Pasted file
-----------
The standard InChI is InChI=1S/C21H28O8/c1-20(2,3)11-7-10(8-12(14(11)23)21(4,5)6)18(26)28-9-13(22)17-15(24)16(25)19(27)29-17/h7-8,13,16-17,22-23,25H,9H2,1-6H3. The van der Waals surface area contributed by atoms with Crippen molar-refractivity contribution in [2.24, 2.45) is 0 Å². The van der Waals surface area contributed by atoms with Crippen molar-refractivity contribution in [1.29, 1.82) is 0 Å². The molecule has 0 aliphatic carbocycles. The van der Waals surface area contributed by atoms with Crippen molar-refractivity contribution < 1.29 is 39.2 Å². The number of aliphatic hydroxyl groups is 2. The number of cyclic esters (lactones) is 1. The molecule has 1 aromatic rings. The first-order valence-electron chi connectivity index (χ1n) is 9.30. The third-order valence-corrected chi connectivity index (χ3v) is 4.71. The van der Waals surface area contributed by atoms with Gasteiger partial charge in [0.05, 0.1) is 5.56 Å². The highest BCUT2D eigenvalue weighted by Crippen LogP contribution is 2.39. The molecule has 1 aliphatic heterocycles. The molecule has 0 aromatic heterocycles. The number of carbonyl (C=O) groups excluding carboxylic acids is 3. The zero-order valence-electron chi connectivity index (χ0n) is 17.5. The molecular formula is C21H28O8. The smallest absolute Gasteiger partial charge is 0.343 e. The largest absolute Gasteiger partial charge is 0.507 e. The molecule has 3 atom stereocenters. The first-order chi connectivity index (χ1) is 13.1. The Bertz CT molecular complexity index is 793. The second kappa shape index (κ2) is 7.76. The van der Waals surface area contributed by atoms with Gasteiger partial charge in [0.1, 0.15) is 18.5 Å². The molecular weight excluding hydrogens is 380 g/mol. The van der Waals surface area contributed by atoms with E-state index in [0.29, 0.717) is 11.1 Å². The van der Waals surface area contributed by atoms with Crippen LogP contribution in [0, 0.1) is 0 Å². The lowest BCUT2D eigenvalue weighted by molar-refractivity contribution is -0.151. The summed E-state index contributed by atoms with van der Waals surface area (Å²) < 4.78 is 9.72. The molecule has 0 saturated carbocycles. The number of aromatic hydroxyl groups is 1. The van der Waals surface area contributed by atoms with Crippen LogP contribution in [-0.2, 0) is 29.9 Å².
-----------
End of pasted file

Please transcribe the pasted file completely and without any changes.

The standard InChI is InChI=1S/C21H28O8/c1-20(2,3)11-7-10(8-12(14(11)23)21(4,5)6)18(26)28-9-13(22)17-15(24)16(25)19(27)29-17/h7-8,13,16-17,22-23,25H,9H2,1-6H3. The van der Waals surface area contributed by atoms with Crippen molar-refractivity contribution in [2.24, 2.45) is 0 Å². The van der Waals surface area contributed by atoms with Crippen molar-refractivity contribution in [1.29, 1.82) is 0 Å². The molecule has 0 aliphatic carbocycles. The van der Waals surface area contributed by atoms with Crippen molar-refractivity contribution < 1.29 is 39.2 Å². The number of aliphatic hydroxyl groups is 2. The number of cyclic esters (lactones) is 1. The molecule has 1 aromatic rings. The first-order valence-electron chi connectivity index (χ1n) is 9.30. The third-order valence-corrected chi connectivity index (χ3v) is 4.71. The van der Waals surface area contributed by atoms with Gasteiger partial charge in [0.05, 0.1) is 5.56 Å². The highest BCUT2D eigenvalue weighted by Crippen LogP contribution is 2.39. The molecule has 1 aliphatic heterocycles. The molecule has 0 aromatic heterocycles. The number of carbonyl (C=O) groups excluding carboxylic acids is 3. The zero-order valence-electron chi connectivity index (χ0n) is 17.5. The molecular formula is C21H28O8. The smallest absolute Gasteiger partial charge is 0.343 e. The largest absolute Gasteiger partial charge is 0.507 e. The molecule has 3 atom stereocenters. The first-order chi connectivity index (χ1) is 13.1. The Bertz CT molecular complexity index is 793. The second kappa shape index (κ2) is 7.76. The van der Waals surface area contributed by atoms with Gasteiger partial charge in [0.1, 0.15) is 18.5 Å². The molecular weight excluding hydrogens is 380 g/mol. The van der Waals surface area contributed by atoms with E-state index in [0.29, 0.717) is 11.1 Å². The van der Waals surface area contributed by atoms with Crippen LogP contribution in [0, 0.1) is 0 Å². The lowest BCUT2D eigenvalue weighted by molar-refractivity contribution is -0.151. The summed E-state index contributed by atoms with van der Waals surface area (Å²) < 4.78 is 9.72. The molecule has 0 saturated carbocycles. The number of aromatic hydroxyl groups is 1. The van der Waals surface area contributed by atoms with Crippen LogP contribution in [-0.2, 0) is 29.9 Å².